Compliance should be checked after each rotation. So if 4 turns have already been made and there is still no match for this cube, I take the next one. Each checked cube can potentially be checked with all other details, for this I can recursively repeat the initialization of each of them with a full set of all other cubes.
To keep track of all the manipulations with the original data, I chose an object-oriented programming method, in which a cube is an object having an id, a number of rotations, and four sides: top, right, bottom, and left.

Instead of copying the original state and avoiding false counts after multiple rotations, I always increased the count by one. But when I checked the final number of rotations, I used modulo (remainder of division) by 4.

For example, if one rotation is necessary (from [1,2,3,4] to [4,1,2,3]), but first three rotations were mistakenly made (at present [2,3,4,1] ), next time you need 2 (from the current [2,3,4,1] to the required [4,1,2,3]). 3 plus 2 equals 5. And 5% 4 = 1, and this is what you need.
I always need to keep track of used cubes and prevent repeated checks. For this, I use the table of cubes id. And if the compared cube matches, I remove it from the list.

I selected the following data structures:

HashMap - to bind the id (initial position) and the cube built from the input string.
Stack - to check the associated id cubes.
Array - for temporary testing of the result.

Object code cube:

String manipulation functions:

The logic of the decision to find matching cubes:

Result:

Challenge: "Ping Pong"

Description:

I bet you are not fast enough to beat me.
Here, where I am:
nc 35.157.111.68 10158

By running this command, you get:

At first glance it seems that this is a task to work with streams.

However, after receiving the first data, it seems that it falls into the Timeout, and then it will completely disappear.

When the data ends, a new row delimiter appears.

I recreated the stream using Python code.
It seemed to work, so I added an iterative code that repeats the ping-pong algorithm, and I will wait until the flag appears.

After a huge number of such ping-pong repassings (perhaps more than a thousand) between the client and the server, I finally achieve the goal.

Challenge: "Protocol"

Description:

Hello!
We need to extract the secret data from a special server. We don’t know much about him, but we managed to intercept traffic that communicates with this server.
We also know that the path to this secret file is: /usr/PRivAtE.txt

You can find the sniff file here (link to the file).

Please tell us what the secret is!
Good luck!

And I checked the registered talks.

This allowed me to figure out what was going on.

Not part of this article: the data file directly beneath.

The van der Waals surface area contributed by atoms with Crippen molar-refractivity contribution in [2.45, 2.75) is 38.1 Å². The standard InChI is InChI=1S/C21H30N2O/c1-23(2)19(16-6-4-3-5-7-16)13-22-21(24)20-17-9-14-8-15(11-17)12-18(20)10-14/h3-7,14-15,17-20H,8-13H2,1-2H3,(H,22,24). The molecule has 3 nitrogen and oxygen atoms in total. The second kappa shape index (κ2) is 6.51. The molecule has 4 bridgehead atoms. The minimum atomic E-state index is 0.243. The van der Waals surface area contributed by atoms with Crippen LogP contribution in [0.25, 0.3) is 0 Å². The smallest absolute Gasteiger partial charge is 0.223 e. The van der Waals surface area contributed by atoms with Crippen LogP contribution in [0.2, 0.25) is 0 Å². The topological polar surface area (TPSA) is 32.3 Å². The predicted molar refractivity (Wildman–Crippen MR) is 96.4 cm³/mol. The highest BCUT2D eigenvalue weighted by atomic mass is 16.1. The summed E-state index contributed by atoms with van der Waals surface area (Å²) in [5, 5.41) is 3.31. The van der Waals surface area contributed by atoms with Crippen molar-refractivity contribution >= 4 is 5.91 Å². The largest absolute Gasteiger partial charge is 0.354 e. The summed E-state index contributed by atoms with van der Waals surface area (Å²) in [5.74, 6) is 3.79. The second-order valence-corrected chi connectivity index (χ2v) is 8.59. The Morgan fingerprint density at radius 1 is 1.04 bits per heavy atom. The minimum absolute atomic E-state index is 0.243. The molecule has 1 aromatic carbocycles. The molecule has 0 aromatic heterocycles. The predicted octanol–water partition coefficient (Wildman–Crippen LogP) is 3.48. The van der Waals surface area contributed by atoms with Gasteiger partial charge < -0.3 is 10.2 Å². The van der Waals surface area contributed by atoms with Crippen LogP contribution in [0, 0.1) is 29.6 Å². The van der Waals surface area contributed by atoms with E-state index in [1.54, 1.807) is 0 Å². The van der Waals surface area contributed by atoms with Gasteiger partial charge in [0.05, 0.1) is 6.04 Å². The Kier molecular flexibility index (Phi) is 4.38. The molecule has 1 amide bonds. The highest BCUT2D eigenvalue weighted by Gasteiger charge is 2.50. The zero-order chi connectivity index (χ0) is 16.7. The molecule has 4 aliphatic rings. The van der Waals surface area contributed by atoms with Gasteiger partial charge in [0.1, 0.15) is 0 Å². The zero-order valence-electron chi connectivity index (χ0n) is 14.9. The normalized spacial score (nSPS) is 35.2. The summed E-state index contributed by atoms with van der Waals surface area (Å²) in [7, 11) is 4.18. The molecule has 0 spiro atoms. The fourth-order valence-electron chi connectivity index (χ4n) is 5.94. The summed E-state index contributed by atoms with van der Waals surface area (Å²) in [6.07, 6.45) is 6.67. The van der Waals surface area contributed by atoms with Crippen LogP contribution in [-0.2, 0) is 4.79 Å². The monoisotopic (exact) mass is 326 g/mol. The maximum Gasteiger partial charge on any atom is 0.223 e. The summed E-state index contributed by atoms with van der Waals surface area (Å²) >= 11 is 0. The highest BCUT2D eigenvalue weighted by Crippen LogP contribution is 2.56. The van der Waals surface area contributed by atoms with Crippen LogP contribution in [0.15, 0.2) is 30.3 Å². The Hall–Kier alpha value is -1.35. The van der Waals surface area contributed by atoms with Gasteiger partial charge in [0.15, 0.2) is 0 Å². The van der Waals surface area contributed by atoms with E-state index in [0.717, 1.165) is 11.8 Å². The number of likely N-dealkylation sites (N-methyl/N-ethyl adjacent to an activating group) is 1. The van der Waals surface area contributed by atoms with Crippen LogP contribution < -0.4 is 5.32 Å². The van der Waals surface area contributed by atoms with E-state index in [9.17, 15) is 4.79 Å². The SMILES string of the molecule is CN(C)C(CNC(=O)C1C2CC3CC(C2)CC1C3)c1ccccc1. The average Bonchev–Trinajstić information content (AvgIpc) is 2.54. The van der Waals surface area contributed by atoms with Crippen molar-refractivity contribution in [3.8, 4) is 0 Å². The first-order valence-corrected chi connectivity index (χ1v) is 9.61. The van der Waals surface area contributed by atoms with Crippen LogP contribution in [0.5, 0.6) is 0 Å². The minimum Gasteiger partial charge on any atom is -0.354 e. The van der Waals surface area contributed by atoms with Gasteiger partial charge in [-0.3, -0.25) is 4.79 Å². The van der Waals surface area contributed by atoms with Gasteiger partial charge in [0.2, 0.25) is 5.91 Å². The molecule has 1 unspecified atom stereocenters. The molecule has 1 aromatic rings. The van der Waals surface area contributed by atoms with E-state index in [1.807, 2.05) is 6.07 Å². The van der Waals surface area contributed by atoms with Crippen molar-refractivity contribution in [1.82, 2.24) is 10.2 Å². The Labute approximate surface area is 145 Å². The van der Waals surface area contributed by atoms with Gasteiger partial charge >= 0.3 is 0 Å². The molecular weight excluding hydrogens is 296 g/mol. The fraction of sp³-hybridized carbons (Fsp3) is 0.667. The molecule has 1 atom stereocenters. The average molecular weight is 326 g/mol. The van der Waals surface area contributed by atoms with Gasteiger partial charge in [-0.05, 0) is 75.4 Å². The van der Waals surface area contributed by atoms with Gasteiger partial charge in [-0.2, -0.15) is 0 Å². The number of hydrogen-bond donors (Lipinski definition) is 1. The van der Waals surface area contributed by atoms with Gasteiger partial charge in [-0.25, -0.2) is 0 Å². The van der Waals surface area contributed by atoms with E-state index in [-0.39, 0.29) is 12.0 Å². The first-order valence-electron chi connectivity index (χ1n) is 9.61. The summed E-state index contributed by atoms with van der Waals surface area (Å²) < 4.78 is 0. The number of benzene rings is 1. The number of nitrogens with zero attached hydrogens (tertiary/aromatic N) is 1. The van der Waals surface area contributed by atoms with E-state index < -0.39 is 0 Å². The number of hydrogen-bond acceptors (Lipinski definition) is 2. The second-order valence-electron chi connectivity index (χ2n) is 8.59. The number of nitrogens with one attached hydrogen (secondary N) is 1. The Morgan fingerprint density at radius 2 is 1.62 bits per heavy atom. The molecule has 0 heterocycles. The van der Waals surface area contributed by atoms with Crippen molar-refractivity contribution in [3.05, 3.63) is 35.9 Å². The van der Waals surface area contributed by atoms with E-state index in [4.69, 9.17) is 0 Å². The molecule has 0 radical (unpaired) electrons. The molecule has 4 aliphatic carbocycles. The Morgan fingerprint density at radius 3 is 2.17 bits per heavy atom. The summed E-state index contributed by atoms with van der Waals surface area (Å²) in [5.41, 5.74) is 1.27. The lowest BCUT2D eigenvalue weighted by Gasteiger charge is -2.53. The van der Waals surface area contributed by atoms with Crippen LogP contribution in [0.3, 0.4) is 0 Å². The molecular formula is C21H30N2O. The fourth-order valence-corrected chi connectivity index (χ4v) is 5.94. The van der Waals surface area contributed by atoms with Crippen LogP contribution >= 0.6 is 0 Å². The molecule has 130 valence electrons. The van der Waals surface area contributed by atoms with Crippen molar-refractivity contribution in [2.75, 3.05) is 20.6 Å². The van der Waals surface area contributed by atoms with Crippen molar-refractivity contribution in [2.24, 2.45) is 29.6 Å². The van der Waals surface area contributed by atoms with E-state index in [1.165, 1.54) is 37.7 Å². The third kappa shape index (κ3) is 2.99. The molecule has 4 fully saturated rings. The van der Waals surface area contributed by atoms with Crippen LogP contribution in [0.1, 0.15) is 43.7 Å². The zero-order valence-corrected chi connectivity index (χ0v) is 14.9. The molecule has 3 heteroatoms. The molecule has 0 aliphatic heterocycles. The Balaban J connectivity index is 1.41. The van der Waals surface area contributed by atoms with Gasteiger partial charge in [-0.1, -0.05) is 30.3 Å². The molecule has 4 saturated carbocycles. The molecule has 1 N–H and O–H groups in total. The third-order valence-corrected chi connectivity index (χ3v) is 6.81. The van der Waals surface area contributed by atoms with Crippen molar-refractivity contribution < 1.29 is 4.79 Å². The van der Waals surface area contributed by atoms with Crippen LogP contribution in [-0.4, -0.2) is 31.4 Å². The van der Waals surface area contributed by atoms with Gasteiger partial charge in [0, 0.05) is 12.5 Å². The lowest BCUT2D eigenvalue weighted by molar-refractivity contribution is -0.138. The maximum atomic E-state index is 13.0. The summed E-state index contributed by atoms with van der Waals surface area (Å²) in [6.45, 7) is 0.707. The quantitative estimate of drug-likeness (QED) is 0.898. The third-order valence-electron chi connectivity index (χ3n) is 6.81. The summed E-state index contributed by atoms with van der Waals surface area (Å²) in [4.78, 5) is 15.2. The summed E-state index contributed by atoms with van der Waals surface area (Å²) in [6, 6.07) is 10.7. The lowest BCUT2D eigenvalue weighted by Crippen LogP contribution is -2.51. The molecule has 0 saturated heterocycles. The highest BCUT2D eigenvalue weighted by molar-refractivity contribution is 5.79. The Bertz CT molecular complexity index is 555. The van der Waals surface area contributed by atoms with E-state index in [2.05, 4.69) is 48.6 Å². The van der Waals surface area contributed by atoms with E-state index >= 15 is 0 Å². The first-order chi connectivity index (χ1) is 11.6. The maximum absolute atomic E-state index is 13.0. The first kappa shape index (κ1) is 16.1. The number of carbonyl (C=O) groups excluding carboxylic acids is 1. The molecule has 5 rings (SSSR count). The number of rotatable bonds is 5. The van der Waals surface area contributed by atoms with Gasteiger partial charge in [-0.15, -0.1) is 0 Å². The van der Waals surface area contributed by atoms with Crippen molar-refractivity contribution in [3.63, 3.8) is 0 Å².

I noticed that there were negotiations between IP 35.157.111.68 through port 20120 and SSH port 22. I should check this port 20120, I decided, and then go to SSH (later I realized that this was not necessary).

I used the nc command to check this IP and port, and I got the answer: “0 8 Welcome”

I was not sure what input it was waiting for, so I went back to Wireshark to see if maybe there were some other clues left.

I filtered all data packets for 35.157.111.68 on port 20120 and found an easy-to-read conversation:

I recreated all this using the nc command line:

I noticed that the answer to my “2 3 XOR” request was different from the one in the file.
I repeated the whole procedure over and over again to see if the answer changes every time.

As I thought, the 4 values ​​each time were different, as were the final data.
It seems that the four values ​​obtained are the key to decipher the final data.
I also noticed that the numbers in front of each data packet are not random.

It looks like this.

The first number means order: 0 -> first, 1 -> second, 2 -> third, etc ... The
second number means the length of the phrase 8 -> “Welcome”, 5 -> “Hello” ->, etc. ...

I figured, and if this is not the key to decryption. Since the final data is a continuous block line of 4 HEX values ​​and the XOR key is also 4 HEX values. Perhaps I can iterate over each one and divide it into separate bytes, after which they will be copied with bytes from the key.

And I tried to perform the decoding:

Everything turned out, but the received data did not have a flag.

I reread the rules and remembered that the path to this secret file is as follows: /usr/PRivAtE.txt

I repeated the procedure again, but this time I requested the path “/usr/PRivAtE.txt”

I again tried to decrypt the final data:

And the flag turned in my hands:

Did you succeed? Write your ideas and options, I will be glad to comment.